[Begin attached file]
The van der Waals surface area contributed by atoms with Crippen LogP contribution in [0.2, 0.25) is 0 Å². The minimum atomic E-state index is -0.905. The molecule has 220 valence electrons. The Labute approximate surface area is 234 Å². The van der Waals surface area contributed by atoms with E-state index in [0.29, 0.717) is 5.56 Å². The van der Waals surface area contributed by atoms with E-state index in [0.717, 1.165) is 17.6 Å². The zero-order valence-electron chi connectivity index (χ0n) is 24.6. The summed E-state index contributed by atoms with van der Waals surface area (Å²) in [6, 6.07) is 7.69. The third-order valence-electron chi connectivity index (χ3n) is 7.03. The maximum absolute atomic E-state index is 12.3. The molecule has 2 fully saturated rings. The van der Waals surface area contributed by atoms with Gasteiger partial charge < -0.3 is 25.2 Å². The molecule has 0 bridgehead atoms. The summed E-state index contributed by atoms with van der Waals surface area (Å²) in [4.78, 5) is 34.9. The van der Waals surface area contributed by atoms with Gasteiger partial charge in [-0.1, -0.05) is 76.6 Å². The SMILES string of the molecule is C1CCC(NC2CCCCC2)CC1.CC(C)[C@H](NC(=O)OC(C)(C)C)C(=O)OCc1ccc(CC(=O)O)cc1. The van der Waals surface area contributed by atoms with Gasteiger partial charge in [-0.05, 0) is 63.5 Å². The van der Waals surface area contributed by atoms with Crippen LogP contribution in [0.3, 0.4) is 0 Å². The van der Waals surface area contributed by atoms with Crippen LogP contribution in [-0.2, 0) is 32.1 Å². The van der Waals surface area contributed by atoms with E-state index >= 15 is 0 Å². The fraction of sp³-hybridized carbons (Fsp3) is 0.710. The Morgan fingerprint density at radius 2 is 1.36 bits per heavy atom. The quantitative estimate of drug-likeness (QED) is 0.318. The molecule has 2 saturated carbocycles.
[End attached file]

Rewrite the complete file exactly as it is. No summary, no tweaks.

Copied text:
The van der Waals surface area contributed by atoms with Crippen LogP contribution in [0.2, 0.25) is 0 Å². The minimum atomic E-state index is -0.905. The molecule has 220 valence electrons. The Labute approximate surface area is 234 Å². The van der Waals surface area contributed by atoms with E-state index in [0.29, 0.717) is 5.56 Å². The van der Waals surface area contributed by atoms with E-state index in [0.717, 1.165) is 17.6 Å². The zero-order valence-electron chi connectivity index (χ0n) is 24.6. The summed E-state index contributed by atoms with van der Waals surface area (Å²) in [6, 6.07) is 7.69. The third-order valence-electron chi connectivity index (χ3n) is 7.03. The maximum absolute atomic E-state index is 12.3. The molecule has 2 fully saturated rings. The van der Waals surface area contributed by atoms with Gasteiger partial charge < -0.3 is 25.2 Å². The molecule has 0 bridgehead atoms. The summed E-state index contributed by atoms with van der Waals surface area (Å²) in [4.78, 5) is 34.9. The van der Waals surface area contributed by atoms with Gasteiger partial charge in [-0.1, -0.05) is 76.6 Å². The SMILES string of the molecule is C1CCC(NC2CCCCC2)CC1.CC(C)[C@H](NC(=O)OC(C)(C)C)C(=O)OCc1ccc(CC(=O)O)cc1. The van der Waals surface area contributed by atoms with Gasteiger partial charge in [-0.05, 0) is 63.5 Å². The van der Waals surface area contributed by atoms with Crippen LogP contribution in [0.3, 0.4) is 0 Å². The van der Waals surface area contributed by atoms with Crippen LogP contribution in [-0.2, 0) is 32.1 Å². The van der Waals surface area contributed by atoms with E-state index >= 15 is 0 Å². The fraction of sp³-hybridized carbons (Fsp3) is 0.710. The Morgan fingerprint density at radius 2 is 1.36 bits per heavy atom. The quantitative estimate of drug-likeness (QED) is 0.318. The molecule has 2 saturated carbocycles.